EL: It’s interesting that none of the characters are straightforwardly likeable. The audience’s sympathies can’t really lie completely with a single character. George is basically a murderer.
PB: Yes he is! He is a cold-blooded murderer. He’s weak in the nastiest way. Some of the power of the movie is to be found in the way it invites you to sympathise with him as a romantic hero. We are invited to make an emotional investment in his weakness as someone who has no social status. Then we kind of realise too late that what we’re watching is the most incredible Noir thriller. George is now going to kill someone. In a more conventional thriller you would be quite extensively prepared, generically, for that transgression. You’d be made aware that you are in the presence of somebody who is a murderer, whereas this movie has something of a noir thriller quality but behaves as something quite different. The plot is like The Postman Always Rings Twice (1946) or Leave Her To Heaven (1945) in that you have the central idea of characters having to kill someone and yet there’s something even crueller about it, even more vicious and unforgivable. This woman who is pregnant with his child, she has nothing at all. It’s not the rich married woman who takes a lover and they conspire to kill her husband here. It is like that, yes, in that it follows the classic template. But this is even more horrible because the person who’s going to be killed is somebody who is simply inconvenient, has nothing and has done nothing. Somebody who we thought of as a principled, rather romantic young man is in fact demonstrated to be capable of this incredible, monstrous act.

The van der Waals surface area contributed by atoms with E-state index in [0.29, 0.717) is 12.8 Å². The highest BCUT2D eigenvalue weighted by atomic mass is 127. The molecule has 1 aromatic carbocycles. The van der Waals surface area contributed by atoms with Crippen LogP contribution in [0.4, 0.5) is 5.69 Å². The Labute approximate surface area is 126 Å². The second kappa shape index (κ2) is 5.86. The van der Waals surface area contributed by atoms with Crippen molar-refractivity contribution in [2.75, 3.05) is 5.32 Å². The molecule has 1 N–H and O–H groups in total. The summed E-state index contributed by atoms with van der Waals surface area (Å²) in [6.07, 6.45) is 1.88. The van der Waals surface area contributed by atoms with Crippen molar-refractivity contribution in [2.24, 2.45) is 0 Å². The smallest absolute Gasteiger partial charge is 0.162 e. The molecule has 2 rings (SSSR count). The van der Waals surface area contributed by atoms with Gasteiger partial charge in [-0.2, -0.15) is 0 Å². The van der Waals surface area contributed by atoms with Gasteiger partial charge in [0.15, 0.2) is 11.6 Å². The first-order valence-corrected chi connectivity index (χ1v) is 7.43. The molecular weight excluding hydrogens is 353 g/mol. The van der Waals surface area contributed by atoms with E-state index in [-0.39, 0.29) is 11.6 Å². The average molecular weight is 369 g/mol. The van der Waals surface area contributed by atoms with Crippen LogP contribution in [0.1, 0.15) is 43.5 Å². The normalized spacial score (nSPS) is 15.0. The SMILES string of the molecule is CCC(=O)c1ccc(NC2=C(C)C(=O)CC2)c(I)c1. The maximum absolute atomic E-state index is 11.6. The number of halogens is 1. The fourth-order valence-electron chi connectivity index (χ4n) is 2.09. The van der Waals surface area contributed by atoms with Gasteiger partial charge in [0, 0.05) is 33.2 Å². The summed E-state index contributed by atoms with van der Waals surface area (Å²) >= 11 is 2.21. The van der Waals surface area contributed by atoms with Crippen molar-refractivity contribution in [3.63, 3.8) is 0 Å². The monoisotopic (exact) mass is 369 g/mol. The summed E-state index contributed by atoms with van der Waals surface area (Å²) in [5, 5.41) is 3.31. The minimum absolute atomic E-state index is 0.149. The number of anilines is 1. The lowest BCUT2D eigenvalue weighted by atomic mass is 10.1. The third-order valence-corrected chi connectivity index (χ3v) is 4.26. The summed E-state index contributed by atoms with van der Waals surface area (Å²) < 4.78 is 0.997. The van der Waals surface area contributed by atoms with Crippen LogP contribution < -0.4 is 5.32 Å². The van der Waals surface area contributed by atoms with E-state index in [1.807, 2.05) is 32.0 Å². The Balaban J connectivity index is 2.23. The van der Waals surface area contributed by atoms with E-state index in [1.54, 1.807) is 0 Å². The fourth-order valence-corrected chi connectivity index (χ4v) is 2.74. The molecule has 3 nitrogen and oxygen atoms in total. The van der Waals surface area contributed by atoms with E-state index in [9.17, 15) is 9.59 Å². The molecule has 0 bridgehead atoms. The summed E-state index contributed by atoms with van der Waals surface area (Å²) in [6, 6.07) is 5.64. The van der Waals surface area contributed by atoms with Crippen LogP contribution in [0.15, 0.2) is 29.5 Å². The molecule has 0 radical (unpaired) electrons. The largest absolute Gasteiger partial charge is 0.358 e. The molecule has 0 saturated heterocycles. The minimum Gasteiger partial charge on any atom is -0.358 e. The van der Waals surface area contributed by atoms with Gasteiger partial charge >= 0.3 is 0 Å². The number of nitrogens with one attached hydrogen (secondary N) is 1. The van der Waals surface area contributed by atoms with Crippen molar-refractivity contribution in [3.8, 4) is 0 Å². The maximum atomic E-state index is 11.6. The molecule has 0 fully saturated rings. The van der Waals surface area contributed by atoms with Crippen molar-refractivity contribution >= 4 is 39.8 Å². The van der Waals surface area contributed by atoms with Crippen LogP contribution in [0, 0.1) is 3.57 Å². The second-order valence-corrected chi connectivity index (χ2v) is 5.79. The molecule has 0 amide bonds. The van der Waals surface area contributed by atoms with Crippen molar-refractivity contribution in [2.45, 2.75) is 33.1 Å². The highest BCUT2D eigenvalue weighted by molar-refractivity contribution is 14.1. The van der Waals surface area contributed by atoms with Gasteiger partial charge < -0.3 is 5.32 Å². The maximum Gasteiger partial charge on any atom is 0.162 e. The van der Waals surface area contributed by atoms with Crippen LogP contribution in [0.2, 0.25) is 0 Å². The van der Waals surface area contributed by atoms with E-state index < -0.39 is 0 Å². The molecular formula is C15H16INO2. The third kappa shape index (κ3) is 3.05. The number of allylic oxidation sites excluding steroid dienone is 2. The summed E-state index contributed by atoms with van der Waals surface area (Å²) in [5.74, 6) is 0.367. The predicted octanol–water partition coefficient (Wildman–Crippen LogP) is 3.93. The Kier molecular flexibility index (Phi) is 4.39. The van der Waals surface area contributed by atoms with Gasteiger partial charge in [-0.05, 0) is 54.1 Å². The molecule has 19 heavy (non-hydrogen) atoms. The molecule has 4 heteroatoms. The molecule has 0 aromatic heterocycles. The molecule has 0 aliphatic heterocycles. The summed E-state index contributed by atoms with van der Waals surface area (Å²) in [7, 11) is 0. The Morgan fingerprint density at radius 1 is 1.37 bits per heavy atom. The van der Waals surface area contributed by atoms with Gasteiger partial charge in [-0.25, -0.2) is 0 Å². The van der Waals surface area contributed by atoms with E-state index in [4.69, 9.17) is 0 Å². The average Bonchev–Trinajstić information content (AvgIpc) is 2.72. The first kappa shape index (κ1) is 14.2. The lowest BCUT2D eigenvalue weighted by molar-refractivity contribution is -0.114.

EL: Usually in Film Noir, people have really strong principles, and that’s why they get into trouble. In Pick Up On South Street (1953) we follow a thief who steals Communist information from a Russian spy and refuses to give it to the police. He’s a pickpocket but he still has principles. These films often focus on people who have strong belief in something or who try really hard to be good people and fail. Sometimes they also really hate themselves like in In A Lonely Place (1950). The central character there feels bad, he has something going on and that’s why there’s trouble. George is just really passive in A Place In The Sun.
PB: He’s weak yes and yet everything about him has led you to suspect that generically he’s a tragic hero rather than a Noir villain. He’s caught between the young working-class woman and the upper-class woman and those are what constitute his tragic credentials. This film is also interesting because it’s about class.